PORTLAND, Ore. — Deep in the wilds of Portland, invasive species rule. Blackberries, thistle and English ivy occupy deep pockets of brush, choking off native plants and growing into thick tangles impossible to navigate on foot.
Enter the goat, scourge of the bramble, and a new denizen in this city's long love affair with agriculture and all things green. City chickens have become vested Portland residents. Urban goats are now getting a look-over, with early reviews being favorable.
"It's like an old-fashioned solution to an old fashioned problem," said David Kohnstamm, who works at an assisted-living facility that hired goats to clear a field. "It's so obvious, but people don't think of it."
The goats are used in weedy patches between buildings, in lots long gone to impenetrable thicket, in half-built construction sites gone to seed in the Great Recession.
Many of the goats are provided by Georgina Stiner's rental business, one that mirrors other operations in Idaho and Washington state. She owns more than 100, in breeds ranging from Nigerian dwarves to Boers, and has raised most of them herself.
Here's her sales pitch: Goats eat all day, but you pay by the acre, not by the hour. Goats don't need time off, worker's comp or health insurance – one California fire marshal called goats his 3,000 non-unionized employees. Goats are chemical-free. And goats will get the job done.
In five days on a 5-acre plot across the street from Kohnstamm's assisted-living facility, Arthur, Patches, Copper and nine other goats have been hard at work clearing out the blackberry patch nourished by three particularly rainy years.
The goats were called in to do the heavy lifting on the restoration project that Stiner said has chased off less capable workers, namely school groups and volunteers averse to the razor sharp thorns.
The project that might have taken human hands all summer will be completed by goats in less than a month, she said.
"The goats come in first and the problem doesn't seem so overwhelming (to humans) when the goats take care of the hard work," Stiner said.
English ivy is a good example. The goats perform the denudement, as it were, stripping leaves from the ivy which chokes trees, leaving stick-like strands that are much easier for volunteers to clear.
"Volunteers do their best, but in the end, it's like they just scratched the surface," Kohnstamm said. "They don't make a dent, despite their best efforts."
Kohnstamm said it would have cost double or triple to have a landscaping crew do what the facility paid Stiner for her goats, and he didn't have to turn to herbicidal chemicals he said he'd rather not use.
Sometimes it's not a choice. In clearing operations close to a watershed, Stiner said she'll get the call because chemicals can't be used for fear they'll enter the water supply.
The weeds invariably return, but in smaller numbers. And since goats like to eat seeds, too, the rate of returning weeds drops compared to machine clearing, Stiner said.
Goats were once fixtures in cities, said Reid Redden, North Dakota State University's sheep specialist. Some Western states began to employ them in "targeted grazing" operations to remove noxious weeds, and a few entrepreneurs wondered whether the same could be done in cities.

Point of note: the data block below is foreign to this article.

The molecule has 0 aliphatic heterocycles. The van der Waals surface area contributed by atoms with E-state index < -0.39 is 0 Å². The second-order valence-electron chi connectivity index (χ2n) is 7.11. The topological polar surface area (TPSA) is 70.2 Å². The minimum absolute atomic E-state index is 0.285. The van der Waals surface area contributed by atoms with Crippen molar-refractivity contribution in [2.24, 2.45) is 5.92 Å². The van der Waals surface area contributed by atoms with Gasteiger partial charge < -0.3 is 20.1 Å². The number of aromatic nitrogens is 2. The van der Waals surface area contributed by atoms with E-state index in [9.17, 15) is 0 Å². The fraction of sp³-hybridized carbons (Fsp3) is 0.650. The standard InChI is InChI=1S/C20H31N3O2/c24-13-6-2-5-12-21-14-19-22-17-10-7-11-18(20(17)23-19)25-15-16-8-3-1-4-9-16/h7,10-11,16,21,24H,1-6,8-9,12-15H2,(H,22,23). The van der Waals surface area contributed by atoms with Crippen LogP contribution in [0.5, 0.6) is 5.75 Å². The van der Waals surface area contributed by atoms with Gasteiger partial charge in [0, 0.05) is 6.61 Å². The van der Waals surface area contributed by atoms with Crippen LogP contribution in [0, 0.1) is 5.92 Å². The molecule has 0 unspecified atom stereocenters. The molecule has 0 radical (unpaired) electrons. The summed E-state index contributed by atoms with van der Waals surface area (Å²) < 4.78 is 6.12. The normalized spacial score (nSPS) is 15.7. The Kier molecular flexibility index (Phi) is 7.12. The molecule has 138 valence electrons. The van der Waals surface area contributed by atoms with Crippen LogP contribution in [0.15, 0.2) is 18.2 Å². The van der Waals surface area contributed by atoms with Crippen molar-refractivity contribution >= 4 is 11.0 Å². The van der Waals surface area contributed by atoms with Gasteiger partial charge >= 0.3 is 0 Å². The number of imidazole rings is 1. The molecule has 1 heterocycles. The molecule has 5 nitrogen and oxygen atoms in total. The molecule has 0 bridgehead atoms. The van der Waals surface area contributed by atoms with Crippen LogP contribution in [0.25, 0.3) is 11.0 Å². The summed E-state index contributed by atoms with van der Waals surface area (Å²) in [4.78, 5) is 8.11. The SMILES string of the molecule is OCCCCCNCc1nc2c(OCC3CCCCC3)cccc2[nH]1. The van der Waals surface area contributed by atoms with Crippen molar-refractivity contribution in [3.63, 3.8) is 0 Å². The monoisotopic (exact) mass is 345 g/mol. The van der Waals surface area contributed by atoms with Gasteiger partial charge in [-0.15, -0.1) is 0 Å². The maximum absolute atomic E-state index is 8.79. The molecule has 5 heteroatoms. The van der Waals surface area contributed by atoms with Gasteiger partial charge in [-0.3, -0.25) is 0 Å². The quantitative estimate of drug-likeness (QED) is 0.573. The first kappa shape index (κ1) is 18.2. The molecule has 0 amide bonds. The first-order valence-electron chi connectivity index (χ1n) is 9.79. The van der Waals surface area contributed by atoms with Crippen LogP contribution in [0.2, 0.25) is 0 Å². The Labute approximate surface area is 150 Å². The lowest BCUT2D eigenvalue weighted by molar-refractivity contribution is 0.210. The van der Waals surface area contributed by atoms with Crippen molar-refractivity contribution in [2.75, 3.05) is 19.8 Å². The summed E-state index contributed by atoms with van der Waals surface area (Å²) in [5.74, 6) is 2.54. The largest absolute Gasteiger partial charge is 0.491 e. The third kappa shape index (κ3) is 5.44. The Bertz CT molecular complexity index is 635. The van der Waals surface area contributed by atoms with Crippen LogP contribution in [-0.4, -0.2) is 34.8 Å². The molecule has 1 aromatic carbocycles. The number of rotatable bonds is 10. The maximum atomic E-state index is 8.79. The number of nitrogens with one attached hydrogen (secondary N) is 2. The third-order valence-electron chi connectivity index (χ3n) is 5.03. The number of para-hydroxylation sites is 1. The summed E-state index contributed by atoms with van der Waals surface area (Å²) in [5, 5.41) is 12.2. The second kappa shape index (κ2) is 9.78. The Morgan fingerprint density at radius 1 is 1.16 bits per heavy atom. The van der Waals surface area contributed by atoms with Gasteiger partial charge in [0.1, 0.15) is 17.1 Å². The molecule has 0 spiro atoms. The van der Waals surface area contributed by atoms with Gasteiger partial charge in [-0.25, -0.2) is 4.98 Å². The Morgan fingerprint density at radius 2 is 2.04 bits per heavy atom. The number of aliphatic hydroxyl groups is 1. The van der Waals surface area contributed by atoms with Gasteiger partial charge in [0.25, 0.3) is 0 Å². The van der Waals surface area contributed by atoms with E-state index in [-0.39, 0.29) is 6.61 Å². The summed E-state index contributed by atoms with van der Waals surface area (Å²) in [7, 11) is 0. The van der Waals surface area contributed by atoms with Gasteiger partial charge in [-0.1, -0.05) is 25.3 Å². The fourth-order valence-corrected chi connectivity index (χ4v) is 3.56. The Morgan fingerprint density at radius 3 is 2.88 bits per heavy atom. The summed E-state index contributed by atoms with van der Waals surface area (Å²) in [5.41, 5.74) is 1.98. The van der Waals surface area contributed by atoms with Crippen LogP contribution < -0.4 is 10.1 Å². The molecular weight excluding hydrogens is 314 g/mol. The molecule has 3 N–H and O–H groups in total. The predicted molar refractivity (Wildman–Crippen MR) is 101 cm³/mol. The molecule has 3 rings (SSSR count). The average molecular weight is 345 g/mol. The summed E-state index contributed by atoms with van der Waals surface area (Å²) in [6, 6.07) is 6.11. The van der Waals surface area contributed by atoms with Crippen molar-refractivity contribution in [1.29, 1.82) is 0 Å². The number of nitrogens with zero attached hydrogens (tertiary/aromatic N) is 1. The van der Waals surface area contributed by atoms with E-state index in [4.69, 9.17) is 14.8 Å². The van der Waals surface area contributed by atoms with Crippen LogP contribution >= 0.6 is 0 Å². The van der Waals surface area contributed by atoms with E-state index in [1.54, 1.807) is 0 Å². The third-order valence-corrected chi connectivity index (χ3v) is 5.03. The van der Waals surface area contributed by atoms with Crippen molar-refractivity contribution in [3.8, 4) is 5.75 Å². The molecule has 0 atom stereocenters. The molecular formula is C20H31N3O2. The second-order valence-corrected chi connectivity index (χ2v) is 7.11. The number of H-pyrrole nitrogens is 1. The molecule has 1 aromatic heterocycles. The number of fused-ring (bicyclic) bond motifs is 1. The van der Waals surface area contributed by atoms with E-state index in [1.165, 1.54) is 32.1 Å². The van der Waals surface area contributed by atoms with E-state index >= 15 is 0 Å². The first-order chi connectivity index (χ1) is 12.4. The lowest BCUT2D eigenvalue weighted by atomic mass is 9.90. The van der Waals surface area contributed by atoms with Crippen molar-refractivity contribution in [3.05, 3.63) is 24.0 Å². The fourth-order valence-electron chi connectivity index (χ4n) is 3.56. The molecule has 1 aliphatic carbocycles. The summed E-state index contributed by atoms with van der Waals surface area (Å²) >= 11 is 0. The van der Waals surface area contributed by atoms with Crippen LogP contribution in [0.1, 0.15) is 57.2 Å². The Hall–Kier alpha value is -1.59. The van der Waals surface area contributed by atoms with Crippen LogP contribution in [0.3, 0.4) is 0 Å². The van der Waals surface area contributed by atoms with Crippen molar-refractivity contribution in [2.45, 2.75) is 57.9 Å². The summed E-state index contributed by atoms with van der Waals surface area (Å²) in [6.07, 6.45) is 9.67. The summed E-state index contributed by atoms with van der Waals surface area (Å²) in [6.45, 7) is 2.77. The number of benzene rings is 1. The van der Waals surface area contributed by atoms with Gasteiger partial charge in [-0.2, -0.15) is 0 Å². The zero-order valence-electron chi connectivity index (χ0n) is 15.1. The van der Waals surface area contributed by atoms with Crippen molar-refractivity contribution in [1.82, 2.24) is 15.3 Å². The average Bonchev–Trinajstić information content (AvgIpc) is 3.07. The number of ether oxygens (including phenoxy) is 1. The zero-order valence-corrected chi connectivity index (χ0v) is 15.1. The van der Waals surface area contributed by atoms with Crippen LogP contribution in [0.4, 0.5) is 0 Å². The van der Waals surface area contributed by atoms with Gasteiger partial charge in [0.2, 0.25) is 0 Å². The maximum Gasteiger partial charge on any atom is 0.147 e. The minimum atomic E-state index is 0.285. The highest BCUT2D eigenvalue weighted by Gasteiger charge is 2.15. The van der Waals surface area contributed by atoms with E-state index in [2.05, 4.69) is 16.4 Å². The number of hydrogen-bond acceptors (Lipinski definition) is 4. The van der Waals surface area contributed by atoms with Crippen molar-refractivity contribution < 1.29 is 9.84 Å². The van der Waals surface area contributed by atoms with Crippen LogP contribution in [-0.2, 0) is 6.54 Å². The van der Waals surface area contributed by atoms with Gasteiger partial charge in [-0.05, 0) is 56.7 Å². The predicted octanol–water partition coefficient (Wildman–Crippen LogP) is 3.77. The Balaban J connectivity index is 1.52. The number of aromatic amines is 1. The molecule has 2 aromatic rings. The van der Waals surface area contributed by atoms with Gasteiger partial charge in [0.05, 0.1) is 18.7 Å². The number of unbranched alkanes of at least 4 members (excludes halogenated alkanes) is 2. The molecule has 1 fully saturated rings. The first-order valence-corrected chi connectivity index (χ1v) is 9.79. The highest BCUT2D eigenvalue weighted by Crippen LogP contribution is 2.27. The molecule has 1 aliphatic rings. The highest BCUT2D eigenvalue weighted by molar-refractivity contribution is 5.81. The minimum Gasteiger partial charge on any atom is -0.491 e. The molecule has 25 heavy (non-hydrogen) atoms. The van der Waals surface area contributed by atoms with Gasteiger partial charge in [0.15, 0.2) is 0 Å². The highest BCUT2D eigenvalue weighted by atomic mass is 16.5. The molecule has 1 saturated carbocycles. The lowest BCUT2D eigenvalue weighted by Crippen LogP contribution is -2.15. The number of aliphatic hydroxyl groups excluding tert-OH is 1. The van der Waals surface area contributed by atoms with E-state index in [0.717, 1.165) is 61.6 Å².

"They don't cause harm to an area," Redden said. "There's not a lot of downside."
Stiner wouldn't estimate the profits she's generated off the two-year-old business, Goat Rentals NW, but said most of what she makes gets reinvested into feed, fencing and all the ancillary costs that come with one of Portland's only livestock-mower businesses.
The largest lot the goats have cleared is 11 acres, with Stiner charging between $1,200 and $1,500 per acre.
There can be complications. Three weeks ago, on a plot in southeast Portland where the goats had become a fixture, someone walked off with a goat named Lumpy. She was rescued by a neighbor who heard her bleating and called the police.
Another downside: the goats are indiscriminate in their consumption, sometimes to their own detriment. Stiner must fight through the brush first and look for poisonous plants. The effort has made her an amateur botanist.
"I can never tell what the goats are going to eat, even if I put salad dressing on it," she said.
The goats hate the rain, which is problematic in Oregon, and goats don't eat everything. They're not fans of holly – their version of Brussels sprouts – and if left without fencing, they'll just pick the stuff they like best.
"There's a lot to eat in Oregon," Stiner said.
Goats are used to control weeds and fire-hazardous underbrush in Oakland, Calif. At a Seattle-area vacant lot next to a city-owned bus depot, goats made short work of Scotch broom.
But anyone with hopes of leaving their lawnmower to rust while employing a goat instead might want to think twice.
"It would be difficult to have them work in lawn care," Redden said. "They don't graze contiguously across a lawn. It's not going to be as pretty as with a lawnmower."
Nigel Duara can be reached at http://www.twitter.com/nigelduara